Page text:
Leaf curl plum aphids are found on both plum and prune plants. The most obvious sign of these aphids on plum trees is the curled leaves they cause by their feeding. Fruit tree management is necessary for good production. Large populations of these pests can minimize tree growth and fruit sugar production.
Control plum aphids with a mixture of cultural and physical methods, with chemical formulas reserved for extreme infestations.
Leaf Curl Plum Aphid
Aphids on plum trees that are found inside curled leaves are leaf curl plum aphids. The pests are tiny and have shiny bodies that range from pale green to light yellow in color. The insect produces a high volume of honeydew, which is the excretion of the aphid. This in turn attracts ants that feed on the sweet liquid and causes a fungus to form that produces sooty mold.
Plum aphids cause leaves to curl as they suck the tree’s fluids. The eggs of the aphids overwinter on plum and prune trees but may move to other plant hosts as adults. Leaf curl plum aphid treatments may help minimize fruit loss and increase plant vigor if the pest is properly identified and treatments begin at the correct time.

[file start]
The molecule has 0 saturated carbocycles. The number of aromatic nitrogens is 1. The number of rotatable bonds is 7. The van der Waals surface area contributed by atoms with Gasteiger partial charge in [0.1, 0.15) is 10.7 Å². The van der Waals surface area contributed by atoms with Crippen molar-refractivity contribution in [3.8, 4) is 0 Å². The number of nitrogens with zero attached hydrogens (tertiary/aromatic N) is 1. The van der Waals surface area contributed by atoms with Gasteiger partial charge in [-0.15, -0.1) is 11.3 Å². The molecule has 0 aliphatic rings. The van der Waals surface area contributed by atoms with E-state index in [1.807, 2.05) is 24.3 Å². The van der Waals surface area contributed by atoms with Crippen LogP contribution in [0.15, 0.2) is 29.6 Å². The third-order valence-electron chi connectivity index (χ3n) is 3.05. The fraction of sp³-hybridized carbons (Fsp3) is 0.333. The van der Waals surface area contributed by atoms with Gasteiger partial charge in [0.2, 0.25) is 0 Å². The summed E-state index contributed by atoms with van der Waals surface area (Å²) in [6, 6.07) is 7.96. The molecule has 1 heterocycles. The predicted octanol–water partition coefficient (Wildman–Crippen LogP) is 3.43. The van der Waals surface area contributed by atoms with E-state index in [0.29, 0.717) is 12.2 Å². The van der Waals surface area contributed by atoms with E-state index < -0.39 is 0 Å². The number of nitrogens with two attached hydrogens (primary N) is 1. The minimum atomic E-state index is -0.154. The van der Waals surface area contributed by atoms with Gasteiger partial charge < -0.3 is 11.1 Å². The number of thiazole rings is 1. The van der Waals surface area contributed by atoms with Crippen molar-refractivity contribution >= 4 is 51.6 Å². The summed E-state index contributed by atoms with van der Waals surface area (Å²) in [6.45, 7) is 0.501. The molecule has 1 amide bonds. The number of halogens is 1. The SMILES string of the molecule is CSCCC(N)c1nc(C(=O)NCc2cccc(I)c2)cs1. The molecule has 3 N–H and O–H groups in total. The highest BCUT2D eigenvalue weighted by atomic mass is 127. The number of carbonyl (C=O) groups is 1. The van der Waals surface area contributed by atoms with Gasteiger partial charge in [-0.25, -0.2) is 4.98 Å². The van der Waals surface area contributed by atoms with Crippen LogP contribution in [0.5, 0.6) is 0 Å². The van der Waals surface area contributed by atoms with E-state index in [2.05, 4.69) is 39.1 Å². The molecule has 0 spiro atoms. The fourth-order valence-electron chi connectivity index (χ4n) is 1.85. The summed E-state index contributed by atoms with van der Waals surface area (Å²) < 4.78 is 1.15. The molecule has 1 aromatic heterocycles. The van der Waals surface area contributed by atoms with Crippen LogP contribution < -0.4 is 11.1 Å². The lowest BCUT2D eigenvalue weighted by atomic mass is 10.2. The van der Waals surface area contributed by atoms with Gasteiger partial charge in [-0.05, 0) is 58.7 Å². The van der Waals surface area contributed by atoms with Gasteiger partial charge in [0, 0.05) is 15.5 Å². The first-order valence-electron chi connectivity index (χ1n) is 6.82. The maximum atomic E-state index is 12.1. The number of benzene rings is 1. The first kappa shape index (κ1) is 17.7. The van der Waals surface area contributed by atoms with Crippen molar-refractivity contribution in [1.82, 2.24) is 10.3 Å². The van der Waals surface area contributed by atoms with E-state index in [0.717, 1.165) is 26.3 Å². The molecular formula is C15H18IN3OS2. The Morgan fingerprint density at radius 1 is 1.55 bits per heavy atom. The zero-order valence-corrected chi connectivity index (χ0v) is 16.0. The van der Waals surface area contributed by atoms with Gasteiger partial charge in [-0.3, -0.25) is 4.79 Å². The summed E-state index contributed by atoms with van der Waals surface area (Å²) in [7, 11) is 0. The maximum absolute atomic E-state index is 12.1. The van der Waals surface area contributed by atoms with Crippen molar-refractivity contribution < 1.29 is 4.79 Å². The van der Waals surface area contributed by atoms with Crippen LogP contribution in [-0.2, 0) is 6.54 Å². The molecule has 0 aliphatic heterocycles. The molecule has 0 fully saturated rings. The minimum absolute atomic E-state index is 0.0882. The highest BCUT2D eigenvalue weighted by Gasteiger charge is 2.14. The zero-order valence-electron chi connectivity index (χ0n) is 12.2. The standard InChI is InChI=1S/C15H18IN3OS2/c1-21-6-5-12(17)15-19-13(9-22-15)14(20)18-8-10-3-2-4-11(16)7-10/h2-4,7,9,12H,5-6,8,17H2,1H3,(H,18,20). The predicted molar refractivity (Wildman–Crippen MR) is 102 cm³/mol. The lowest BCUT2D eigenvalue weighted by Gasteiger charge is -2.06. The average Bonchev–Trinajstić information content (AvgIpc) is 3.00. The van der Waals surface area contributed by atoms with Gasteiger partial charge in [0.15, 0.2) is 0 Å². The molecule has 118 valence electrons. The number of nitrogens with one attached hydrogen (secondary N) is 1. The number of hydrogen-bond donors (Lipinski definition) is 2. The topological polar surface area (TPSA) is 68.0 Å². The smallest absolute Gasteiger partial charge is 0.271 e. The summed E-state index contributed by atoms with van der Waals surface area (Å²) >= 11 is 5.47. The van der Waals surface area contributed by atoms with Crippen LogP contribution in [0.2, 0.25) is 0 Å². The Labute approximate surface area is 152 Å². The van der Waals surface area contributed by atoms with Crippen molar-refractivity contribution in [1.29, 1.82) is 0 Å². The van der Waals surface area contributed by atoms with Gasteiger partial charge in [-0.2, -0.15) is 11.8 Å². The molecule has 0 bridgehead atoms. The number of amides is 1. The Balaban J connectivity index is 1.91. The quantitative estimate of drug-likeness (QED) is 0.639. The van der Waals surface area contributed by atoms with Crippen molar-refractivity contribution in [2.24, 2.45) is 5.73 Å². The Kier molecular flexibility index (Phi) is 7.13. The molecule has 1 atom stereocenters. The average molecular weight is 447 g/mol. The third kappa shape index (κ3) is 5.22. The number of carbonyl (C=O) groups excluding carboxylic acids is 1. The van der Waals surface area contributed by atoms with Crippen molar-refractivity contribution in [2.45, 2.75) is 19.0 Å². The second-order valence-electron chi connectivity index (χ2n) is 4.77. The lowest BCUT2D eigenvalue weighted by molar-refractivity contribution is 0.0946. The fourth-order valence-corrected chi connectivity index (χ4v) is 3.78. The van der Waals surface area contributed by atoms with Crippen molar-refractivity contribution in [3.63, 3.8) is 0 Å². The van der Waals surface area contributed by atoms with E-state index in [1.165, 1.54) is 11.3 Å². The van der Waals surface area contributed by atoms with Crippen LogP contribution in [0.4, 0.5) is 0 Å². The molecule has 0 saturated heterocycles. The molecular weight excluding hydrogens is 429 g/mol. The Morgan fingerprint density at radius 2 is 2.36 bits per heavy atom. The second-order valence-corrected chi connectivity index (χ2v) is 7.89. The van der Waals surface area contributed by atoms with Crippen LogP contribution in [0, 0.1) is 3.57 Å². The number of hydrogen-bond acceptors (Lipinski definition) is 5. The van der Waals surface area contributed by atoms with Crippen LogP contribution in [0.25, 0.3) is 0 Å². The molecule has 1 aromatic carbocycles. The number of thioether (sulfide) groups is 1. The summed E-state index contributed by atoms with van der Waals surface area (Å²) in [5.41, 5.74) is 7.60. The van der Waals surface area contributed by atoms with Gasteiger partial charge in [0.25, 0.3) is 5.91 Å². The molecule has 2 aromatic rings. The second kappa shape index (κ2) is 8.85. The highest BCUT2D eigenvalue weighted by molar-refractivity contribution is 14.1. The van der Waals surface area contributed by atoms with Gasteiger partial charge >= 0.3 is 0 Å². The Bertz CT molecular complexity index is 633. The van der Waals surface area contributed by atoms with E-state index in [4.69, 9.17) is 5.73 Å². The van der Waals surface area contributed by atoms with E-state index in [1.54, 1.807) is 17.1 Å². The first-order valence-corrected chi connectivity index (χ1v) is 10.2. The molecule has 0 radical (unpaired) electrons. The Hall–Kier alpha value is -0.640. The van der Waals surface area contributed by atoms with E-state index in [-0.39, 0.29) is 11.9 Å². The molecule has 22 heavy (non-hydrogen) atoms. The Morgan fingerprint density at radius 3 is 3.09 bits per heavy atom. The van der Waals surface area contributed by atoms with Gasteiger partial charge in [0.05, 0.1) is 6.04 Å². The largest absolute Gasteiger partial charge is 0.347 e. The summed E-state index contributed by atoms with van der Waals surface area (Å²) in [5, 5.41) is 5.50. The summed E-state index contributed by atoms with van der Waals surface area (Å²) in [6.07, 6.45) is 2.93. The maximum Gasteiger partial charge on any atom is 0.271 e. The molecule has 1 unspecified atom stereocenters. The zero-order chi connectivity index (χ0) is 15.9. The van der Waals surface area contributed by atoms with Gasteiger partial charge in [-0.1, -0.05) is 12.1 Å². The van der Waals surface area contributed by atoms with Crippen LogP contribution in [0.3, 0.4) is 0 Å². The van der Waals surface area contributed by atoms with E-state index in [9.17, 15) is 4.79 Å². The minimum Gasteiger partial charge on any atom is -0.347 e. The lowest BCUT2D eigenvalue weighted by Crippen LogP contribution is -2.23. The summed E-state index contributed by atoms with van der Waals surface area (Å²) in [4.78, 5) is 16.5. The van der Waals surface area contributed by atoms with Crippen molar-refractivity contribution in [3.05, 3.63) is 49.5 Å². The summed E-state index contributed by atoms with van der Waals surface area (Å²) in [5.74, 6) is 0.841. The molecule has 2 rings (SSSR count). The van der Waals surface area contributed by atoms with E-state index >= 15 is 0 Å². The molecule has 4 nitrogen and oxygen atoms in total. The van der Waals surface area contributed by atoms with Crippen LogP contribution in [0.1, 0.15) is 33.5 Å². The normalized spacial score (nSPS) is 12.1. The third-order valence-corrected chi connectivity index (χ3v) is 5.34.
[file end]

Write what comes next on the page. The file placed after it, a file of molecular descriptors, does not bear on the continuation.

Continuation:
Damage to fruit trees by these aphids starts with the feeding on young terminal shoots. This can affect the growth of the tree and reduce the foliar canopy as the new leaves curl and die.
It is important to control plum aphids, as populations can quickly get out of hand and serious infestations drain plant reserves.
The aphids hatch just at bud break on the tree and begin feeding immediately on shoots and then on the underside of leaves. The curled leaves create a shelter for the pests. Early observation of the shoots can help indicate if you have leaf curl plum aphids and increase the chance of management of the insects.
Leaf Curl Plum Aphid Treatments
You can apply cultural methods to control leaf curl plum aphids. Use quick hard blasts of water to rinse off the insects. Limit nitrogen fertilizers, which force the formation of tip growth, one of the insect’s favorite plant parts.
If necessary, use dormant season chemical treatments of horticultural oil. Severe aphid infestations require growing season applications of a leaf curl plum aphid treatment such as neem oil, imidacloprid, pyrethrins or non-toxic insecticidal soap.
Apply superior type horticultural oil according to the directions in the dormant season. Spray in early November and then monitor the plant during the remainder of the dormant period. Read the manufacturer’s instructions for rate of application and amount of dilution.
During the growing season, once buds have broken, use repeated applications of leaf curl plum aphid treatment. Best results are found when you alternate one treatment with another to reduce resistance build up in the insects.